Hepatocellular carcinoma (HCC) is the sixth most common cancer in the world. The majority of patients with HCC present with unresectable disease. These patients have historically had limited treatment options secondary to HCC demonstrating chemoresistance to the currently available systemic therapies. Additionally, normal liver parenchyma has shown intolerance to tumoricidal radiation doses, limiting the use of external beam radiation. Because of these limitations, novel percutaneous liver-directed therapies have emerged. The targeted infusion of radioactive microspheres (radioembolization) represents one such therapy. Radioembolization is a minimally invasive transcatheter therapy through which radioactive microspheres are infused into the hepatic arteries that supply tumor. Once infused, these microspheres traverse the hepatic vascular plexus and selectively implant within the tumor arterioles. Embedded within the arterioles, the 90Y impregnated microspheres emit high energy and low penetrating radiation doses selectively to the tumor. Radioembolization has recently shown promise for the treatment of patients with unresectable HCC. The objective of this review article is to highlight two currently available radioembolic devices (90Y, 188Rh) and provide the reader with a recent review of the literature.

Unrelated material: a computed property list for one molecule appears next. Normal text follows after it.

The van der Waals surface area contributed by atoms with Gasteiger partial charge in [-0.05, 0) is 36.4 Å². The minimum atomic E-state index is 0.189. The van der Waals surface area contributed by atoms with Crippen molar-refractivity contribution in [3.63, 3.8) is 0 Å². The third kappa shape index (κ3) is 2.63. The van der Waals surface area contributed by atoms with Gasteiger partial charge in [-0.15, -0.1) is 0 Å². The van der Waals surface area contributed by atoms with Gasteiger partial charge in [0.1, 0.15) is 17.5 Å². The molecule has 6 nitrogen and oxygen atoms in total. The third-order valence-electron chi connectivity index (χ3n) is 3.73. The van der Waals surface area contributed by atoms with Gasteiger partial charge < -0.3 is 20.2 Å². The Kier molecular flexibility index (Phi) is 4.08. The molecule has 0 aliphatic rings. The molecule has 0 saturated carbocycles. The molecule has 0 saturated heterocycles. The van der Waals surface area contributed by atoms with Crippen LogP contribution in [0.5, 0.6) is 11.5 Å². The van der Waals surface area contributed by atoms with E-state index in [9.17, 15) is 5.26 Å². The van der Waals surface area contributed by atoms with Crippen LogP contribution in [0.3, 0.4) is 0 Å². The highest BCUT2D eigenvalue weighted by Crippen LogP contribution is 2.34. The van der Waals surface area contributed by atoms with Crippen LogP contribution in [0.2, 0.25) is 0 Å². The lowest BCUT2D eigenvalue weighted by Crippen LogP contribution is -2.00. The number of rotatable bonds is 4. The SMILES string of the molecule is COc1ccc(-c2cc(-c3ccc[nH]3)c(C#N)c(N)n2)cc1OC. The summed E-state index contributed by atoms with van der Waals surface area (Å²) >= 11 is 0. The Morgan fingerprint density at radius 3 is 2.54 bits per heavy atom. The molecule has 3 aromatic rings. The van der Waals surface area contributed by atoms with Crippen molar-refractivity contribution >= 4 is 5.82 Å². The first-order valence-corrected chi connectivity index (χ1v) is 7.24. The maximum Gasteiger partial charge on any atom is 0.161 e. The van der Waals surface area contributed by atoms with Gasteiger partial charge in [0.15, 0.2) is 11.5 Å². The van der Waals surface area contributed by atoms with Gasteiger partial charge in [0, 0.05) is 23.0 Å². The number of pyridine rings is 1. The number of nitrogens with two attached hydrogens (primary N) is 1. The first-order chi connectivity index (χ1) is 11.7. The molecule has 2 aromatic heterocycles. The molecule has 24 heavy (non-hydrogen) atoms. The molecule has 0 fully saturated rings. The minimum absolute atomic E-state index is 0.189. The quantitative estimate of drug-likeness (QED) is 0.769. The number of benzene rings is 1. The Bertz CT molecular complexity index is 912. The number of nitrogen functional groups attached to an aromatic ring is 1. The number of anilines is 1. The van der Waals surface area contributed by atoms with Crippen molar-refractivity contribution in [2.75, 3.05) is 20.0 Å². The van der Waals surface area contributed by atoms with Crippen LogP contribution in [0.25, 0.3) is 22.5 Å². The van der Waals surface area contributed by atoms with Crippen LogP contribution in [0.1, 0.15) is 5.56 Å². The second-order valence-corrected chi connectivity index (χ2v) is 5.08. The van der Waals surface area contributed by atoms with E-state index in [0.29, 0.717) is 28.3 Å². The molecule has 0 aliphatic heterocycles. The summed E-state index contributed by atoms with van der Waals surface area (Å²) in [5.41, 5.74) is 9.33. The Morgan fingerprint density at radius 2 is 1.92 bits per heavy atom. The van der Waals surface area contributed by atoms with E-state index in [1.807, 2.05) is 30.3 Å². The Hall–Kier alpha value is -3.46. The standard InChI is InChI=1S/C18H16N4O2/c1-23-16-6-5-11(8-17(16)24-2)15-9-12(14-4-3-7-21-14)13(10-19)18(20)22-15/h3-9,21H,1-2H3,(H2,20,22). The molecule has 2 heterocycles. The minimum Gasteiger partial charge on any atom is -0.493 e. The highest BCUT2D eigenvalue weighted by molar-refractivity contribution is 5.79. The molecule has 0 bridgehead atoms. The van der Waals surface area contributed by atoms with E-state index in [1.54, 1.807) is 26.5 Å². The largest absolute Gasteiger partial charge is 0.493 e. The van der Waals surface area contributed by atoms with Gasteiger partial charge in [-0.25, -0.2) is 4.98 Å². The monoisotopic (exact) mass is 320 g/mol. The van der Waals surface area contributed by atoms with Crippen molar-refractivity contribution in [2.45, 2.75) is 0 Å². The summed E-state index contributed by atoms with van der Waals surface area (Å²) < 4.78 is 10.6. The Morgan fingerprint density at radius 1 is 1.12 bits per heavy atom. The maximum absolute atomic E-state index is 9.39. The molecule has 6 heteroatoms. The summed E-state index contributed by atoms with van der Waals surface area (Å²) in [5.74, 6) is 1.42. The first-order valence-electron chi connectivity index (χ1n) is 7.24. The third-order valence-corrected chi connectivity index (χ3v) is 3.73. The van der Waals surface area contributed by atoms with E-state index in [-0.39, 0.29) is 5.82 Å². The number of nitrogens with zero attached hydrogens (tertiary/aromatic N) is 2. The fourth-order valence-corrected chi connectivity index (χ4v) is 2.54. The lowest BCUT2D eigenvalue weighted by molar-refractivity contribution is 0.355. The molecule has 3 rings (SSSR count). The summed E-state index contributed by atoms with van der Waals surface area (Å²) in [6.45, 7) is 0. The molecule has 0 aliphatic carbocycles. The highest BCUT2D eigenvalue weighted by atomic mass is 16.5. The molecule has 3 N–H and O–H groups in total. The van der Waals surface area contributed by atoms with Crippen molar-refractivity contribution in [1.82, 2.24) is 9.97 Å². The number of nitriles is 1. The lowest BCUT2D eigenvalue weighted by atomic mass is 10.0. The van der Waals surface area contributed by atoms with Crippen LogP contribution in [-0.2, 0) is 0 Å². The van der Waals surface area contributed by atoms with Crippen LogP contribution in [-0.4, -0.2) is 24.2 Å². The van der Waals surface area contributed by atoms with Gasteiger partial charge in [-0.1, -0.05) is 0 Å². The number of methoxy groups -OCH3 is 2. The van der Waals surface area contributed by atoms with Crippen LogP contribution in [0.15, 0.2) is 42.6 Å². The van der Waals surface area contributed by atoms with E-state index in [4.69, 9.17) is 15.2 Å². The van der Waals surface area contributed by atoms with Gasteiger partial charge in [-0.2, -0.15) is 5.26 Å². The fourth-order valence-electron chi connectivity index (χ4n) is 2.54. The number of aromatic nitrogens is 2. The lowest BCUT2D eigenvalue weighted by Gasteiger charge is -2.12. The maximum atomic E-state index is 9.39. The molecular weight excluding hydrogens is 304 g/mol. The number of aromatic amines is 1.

- Hepato-cellular carcinoma
ASJC Scopus subject areas